Wilson presents a scene of entrapment as he reads Hamilton’s photo-painting collages. Emulsion breaks down and the images melt into instability even as they are frozen on the canvas. Fraser and Jagger in the police van suggest the speed beloved by rock music, by Pop Art, by the ‘60s sounds and looks and attitude. The courthouse nears. The van slows, and the policeman beside the pair overshadows them. Behind the van, one window shows a tree and a glimpse of nature. The other, a wall. Freedom contrasts with detention. Those who celebrate celebrity as part of the sex and drugs culture must be captured. As the decade intensifies, the dream of liberation meets its waking moment.
Later works explore similar clashes. Wilson includes and comments on two political paintings of particular note. In 1983, The citizen depicts Hugh Rooney, an I.R.A. prisoner at Long Kesh (aka The Maze) in Northern Ireland, during the “no-wash blanket” protests demanding that the British grant Irish republican inmates political status. The feces smeared by such prisoners on their cell walls, as they refused to wear uniforms for criminals or to leave their cells due to beatings by guards, work themselves into grimy, textured swirls, recalling patterns in the medieval Book of Kells or the ancient Newgrange spirals etched into neolithic stone.
Treatment room, in the next Orwellian year, shows a television with intransigent Margaret Thatcher’s face beamed on a television, perched and glowering over an empty hospital bed in a mixed-media installation modeled on a radiography room. An orange blanket, half-folded, half-discarded, drapes one corner of a cheerless cot. Wilson does not mention this, but I envision a veiled reference to the prison protests by the blanketmen, and the deaths of hunger strikers a few years before, echoed in this desolate display.
Similarly, although Wilson ends his short study with a quick look at the Joycean epiphanies (as the Cubist depiction of the “Oxen in the Sun” chapter shows deftly in the artist’s etching-engraving In Horne’s house) within Hamilton’s works, he does not address the understated, suggestive title of the more politicized Northern Irish-themed painting. If, as Wilson asserts, this artist seeks to capture how “the ephemeral has become eternal” then the ambiguity of naming a painting about a rebellious, perhaps quixotic, struggle against Thatcher’s state and the British crown 15 years after the drug case of Fraser and Jagger appears evident.
Richard Hamilton, Treatment room (1984)
Wilson looks back at the angry anti-nuclear protests which roused Hamilton to work earlier in the ‘60s, and his artistic incorporation of the “later consciousness of a depressed society” after the end of the hippie dream. But the Tate’s interpreter blurs the bonds between Hamilton’s work preceding and following the images that cohere in Fraser and Jagger as the foundation for his analysis of this Pop Art provocateur.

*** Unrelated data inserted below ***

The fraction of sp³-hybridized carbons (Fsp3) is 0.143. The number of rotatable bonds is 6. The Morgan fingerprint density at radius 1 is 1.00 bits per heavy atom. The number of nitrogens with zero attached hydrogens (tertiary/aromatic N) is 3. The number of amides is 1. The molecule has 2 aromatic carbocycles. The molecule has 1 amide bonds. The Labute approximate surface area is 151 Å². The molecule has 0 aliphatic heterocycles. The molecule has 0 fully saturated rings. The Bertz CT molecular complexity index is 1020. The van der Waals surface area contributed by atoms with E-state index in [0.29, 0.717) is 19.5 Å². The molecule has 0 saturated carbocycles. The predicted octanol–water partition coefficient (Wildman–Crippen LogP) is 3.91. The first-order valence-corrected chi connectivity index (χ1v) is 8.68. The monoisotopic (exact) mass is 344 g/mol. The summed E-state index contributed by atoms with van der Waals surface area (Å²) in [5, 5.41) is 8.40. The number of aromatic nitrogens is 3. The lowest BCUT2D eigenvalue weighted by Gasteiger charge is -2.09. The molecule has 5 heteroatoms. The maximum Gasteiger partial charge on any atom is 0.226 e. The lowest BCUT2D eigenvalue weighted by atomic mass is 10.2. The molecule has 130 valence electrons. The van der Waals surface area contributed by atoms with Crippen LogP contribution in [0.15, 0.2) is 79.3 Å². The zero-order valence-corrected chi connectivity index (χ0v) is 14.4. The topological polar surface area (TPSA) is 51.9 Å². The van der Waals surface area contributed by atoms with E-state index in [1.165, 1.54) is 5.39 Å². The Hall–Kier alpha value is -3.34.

An I.R.A detainee who stands up defiantly in a filthy cell invites a defiant reaction from a British audience. In Ulysses, James Joyce distrusted Irish nationalism and its republican extremists; his portrait of a rabid Irish-Ireland predecessor to the bearded rebels and shackled convicts who filled Her Majesty’s prisons earlier and later last century in that modernist epic did not give the parochial rabble-rouser any name but “The Citizen”. Placed alongside the titular sequence from the Swinging Sixties, the aftermath of revolution not confined to the mind or body but against the state appears to demand more connections drawn, within Hamilton’s works over his career, beyond those centered in 1967.
Hamilton took on Kent State’s shootings a few years later; one is left wondering about the man behind the works depicted to, alluded to, or noted in passing. This book attempts to cover Hamilton’s career, yet its editorial adherence to analyzing one work draws an uneven perspective upon its 111 pages.
While you learn nearly nothing of the artist as a young man, and you are left wondering about his roots and earliest influences or later life, the concentration of focus on an iconic work is intended as part of a series designed to single out an artist’s signature creation as shaping history. End notes and a sample of Hamilton’s oeuvre may entice readers to learn more about this culture clash embodied in his series on another version of jailhouse rock. This title should remind viewers of popular culture how much contemporary musicians and artists owe to the marriage of these two genres in documentation made representation by such keen-eyed participant-observers as Richard Hamilton.
"The stories in this collection are circular, puzzling; they often end as cruelly as they do quietly, the characters and their journeys extinguished with poisonous calm.READ the article